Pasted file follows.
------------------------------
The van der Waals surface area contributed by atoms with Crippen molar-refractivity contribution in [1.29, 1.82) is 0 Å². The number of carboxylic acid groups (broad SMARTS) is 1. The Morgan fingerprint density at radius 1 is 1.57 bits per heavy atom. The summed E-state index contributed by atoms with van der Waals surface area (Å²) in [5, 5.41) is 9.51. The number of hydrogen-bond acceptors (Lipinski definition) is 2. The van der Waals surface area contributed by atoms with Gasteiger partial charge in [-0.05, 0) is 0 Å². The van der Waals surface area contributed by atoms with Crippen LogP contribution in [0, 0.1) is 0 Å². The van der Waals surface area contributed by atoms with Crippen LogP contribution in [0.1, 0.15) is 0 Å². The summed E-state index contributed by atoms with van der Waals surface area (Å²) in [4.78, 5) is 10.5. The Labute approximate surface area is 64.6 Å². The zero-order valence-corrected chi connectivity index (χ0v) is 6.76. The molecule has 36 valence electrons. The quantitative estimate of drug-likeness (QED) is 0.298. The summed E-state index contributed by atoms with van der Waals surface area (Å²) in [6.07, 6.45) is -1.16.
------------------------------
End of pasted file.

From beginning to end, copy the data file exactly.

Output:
The van der Waals surface area contributed by atoms with Crippen molar-refractivity contribution in [1.29, 1.82) is 0 Å². The number of carboxylic acid groups (broad SMARTS) is 1. The Morgan fingerprint density at radius 1 is 1.57 bits per heavy atom. The summed E-state index contributed by atoms with van der Waals surface area (Å²) in [5, 5.41) is 9.51. The number of hydrogen-bond acceptors (Lipinski definition) is 2. The van der Waals surface area contributed by atoms with Gasteiger partial charge in [-0.05, 0) is 0 Å². The van der Waals surface area contributed by atoms with Crippen LogP contribution in [0, 0.1) is 0 Å². The van der Waals surface area contributed by atoms with Crippen LogP contribution in [0.1, 0.15) is 0 Å². The summed E-state index contributed by atoms with van der Waals surface area (Å²) in [4.78, 5) is 10.5. The Labute approximate surface area is 64.6 Å². The zero-order valence-corrected chi connectivity index (χ0v) is 6.76. The molecule has 36 valence electrons. The quantitative estimate of drug-likeness (QED) is 0.298. The summed E-state index contributed by atoms with van der Waals surface area (Å²) in [6.07, 6.45) is -1.16.